She always made time for me, whether for big things or small, and so many times I thought I would be in huge trouble over something I had to talk to her about, she understood. My brother loves to tell the story of when I was 5 and scratched the heck out of the rocking chair for no good reason. When Mom found it and demanded to know who had done it, I immediately pointed at him. When she came after him for a spanking he kept saying, "What did I do? What did I do?" and her answer was "You know what you did." I felt so guilty for getting my little brother in trouble I finally confessed and begged, "Spank me, Mom. Spank me!"

She refused. Sean never let me live that down, but that's the kind of mom she was. She let life teach us our lessons and for the most part didn't spank us often.

My favorite times with Mom were roadtrips. Being locked in a car for hours on end is a great way to get to know someone and I think that's why we became as good of friends as we were. We would spend that time talking about anything and everything. She would share her memories with me, like the time she got caught on the railroad bridge with a train coming and had to hang over the side until it had passed. Or what had made her pursue my father until he agreed to marry her, despite their age difference. She told me stories of her life and mine and shared her testimony of the Savior every chance she got.

So, instead of focusing on the sorrow of her loss, today I celebrate her life. Today I remember her for the grand example she was and rejoice that I had a mother as precious and heavenly as I did. My mom truly was an angel.

Thursday, February 5, 2009

Love #5

Floyd Gillespie, born January 31, 1913, died February 5, 1975.

My Daddy.

A tough anniversary date for me today, but the perfect time to celebrate my love for the man who is half of who I am. A man who not only married a woman 18 years his junior, but took in her four children and helped bring two more into the world. A man who wouldn't stop once he got home until Mom could sit down too. He read to me. Played with me. Taught me to love the world and my Heavenly Father.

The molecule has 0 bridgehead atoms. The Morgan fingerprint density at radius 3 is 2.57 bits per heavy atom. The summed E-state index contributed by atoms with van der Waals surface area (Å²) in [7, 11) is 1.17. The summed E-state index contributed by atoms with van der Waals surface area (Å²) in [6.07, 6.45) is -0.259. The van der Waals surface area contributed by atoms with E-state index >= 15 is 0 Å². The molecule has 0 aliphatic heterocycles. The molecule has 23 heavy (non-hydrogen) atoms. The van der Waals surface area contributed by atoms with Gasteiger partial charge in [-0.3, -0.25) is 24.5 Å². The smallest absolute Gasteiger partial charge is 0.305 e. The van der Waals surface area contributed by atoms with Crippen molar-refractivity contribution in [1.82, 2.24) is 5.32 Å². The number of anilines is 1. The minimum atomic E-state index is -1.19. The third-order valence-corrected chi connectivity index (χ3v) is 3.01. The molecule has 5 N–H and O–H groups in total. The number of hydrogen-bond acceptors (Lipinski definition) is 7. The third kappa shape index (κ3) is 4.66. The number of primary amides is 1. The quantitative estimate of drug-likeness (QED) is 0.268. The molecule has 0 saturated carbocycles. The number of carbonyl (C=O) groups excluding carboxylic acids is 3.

I never heard him yell. He took me for rides on his motorcycle and let me sit in the front. He built me a sandbox and tossing games and called me his little princess.

When I was three I decided to ride down the block on my tricycle, unaware of how dangerous that could be in a city as large as Los Angeles. One of the neighbors invited me in for a tuna fish sandwich and I spent a good amount of time at their house before I climbed back on my tricycle and headed home. On the way back Daddy found me and hands on his hips asked where I'd been. I told him what had happened and he explained how worried they were when they couldn't find me.

I looked up at him and with tears in my eyes said, "I sorry Daddy. I not eat witches anymore."

I still remember the twitch of his mouth as he tried not to laugh and how it felt for him to gather me up in his arms and hold me tight. I may have only had him for four short years, but I could not have asked for a better father. Ever patient and kind, he is the example of parent I strive to be.

I love you, Daddy. You've got a corner of my heart forever.

Wednesday, February 4, 2009

Love #4

I love to cook, which is strange considering I hated it when I was young. Over the last decade my mom has said on more than one occasion, "you know, for a kid who hated to cook you sure have turned into a darn good one." I don't know why I didn't catch the cooking bug when I was young. I liked to do breakfasts and still do. I make a mean omelet and french toast, but beyond that I had absolutely no interest in the kitchen except to eat from it.

My little brother on the other hand took to it from the very beginning. He could flip the pancakes without a spatula and cooked Chinese food for my dates several times. It took being a missionary to finally find the joy in cooking for me.

See, I was craving something sweet and had run out of money. There was nothing in the house but stuff to bake with. I had no idea what to do with it, and there was no cookbook to be found, so I winged it. I grabbed some cocoa powder, flour, sugar and a bunch of other random ingredients, threw them together, tasted, and adjusted it before finally tossing it in the oven. Was it a contest winning recipe? Oh, heavens no . . . but it was edible and that was all I needed to satisfy the chocolate bug.

What I discovered was that cooking the traditional way bored me. Following recipes and cooking so that things tasted the same way every time I made them held no interest, but once I found a way to cook creatively, I was hooked. I have adapted over the years so that I can use a recipe now and then . . . but I never cook it exactly the way it says to. I always find some way to spice it up. A dash of curry or garlic can do amazing things to food.

Cooking is just another creative adventure in my eyes, just one more way I can express myself and share it, if not with the world then at least the neighbors.

Tuesday, February 3, 2009

Love #3

Books. The Written Word. Whether fiction or non-fiction, fantasy, mysteries, or young adult, books have been my friends from the very beginning. My father was determined to teach me to read by the time I was four and he very nearly did it. If he hadn't passed away that year I am sure he would have succeeded. My very earliest memories were of sitting on Daddy's lap in the rocking chair while he read Dr. Seuss's Green Eggs and Ham and Are you my Mother?

After he died I went through a couple of years of not wanting to read. I think it was because it reminded me so much of him and it hurt too much. As a result I was in the lowest reading group in first grade. I had no interest in it and stubbornly refused to put in the effort.